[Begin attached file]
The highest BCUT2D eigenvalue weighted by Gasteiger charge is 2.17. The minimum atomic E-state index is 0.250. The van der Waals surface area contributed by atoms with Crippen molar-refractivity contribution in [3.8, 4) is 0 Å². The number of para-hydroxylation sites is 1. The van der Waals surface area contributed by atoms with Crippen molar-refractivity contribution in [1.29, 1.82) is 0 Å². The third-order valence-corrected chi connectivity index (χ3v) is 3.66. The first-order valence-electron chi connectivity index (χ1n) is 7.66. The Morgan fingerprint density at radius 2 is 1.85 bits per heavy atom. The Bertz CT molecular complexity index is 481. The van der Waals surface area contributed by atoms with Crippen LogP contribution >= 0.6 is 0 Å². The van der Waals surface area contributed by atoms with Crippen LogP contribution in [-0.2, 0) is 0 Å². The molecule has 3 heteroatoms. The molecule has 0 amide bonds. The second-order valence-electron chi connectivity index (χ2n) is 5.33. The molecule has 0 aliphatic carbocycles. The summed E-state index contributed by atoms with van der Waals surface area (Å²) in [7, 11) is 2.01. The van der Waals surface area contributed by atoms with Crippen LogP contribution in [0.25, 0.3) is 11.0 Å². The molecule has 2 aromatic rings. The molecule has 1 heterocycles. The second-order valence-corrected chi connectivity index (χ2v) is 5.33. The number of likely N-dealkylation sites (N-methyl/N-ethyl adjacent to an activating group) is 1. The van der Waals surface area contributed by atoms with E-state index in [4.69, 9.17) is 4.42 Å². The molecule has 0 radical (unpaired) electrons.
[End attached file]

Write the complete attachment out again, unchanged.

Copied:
The highest BCUT2D eigenvalue weighted by Gasteiger charge is 2.17. The minimum atomic E-state index is 0.250. The van der Waals surface area contributed by atoms with Crippen molar-refractivity contribution in [3.8, 4) is 0 Å². The number of para-hydroxylation sites is 1. The van der Waals surface area contributed by atoms with Crippen molar-refractivity contribution in [1.29, 1.82) is 0 Å². The third-order valence-corrected chi connectivity index (χ3v) is 3.66. The first-order valence-electron chi connectivity index (χ1n) is 7.66. The Morgan fingerprint density at radius 2 is 1.85 bits per heavy atom. The Bertz CT molecular complexity index is 481. The van der Waals surface area contributed by atoms with Crippen LogP contribution >= 0.6 is 0 Å². The van der Waals surface area contributed by atoms with Crippen LogP contribution in [-0.2, 0) is 0 Å². The molecule has 3 heteroatoms. The molecule has 0 amide bonds. The second-order valence-electron chi connectivity index (χ2n) is 5.33. The molecule has 0 aliphatic carbocycles. The summed E-state index contributed by atoms with van der Waals surface area (Å²) in [7, 11) is 2.01. The van der Waals surface area contributed by atoms with Crippen LogP contribution in [0.25, 0.3) is 11.0 Å². The molecule has 2 aromatic rings. The molecule has 1 heterocycles. The second-order valence-corrected chi connectivity index (χ2v) is 5.33. The number of likely N-dealkylation sites (N-methyl/N-ethyl adjacent to an activating group) is 1. The van der Waals surface area contributed by atoms with E-state index in [4.69, 9.17) is 4.42 Å². The molecule has 0 radical (unpaired) electrons.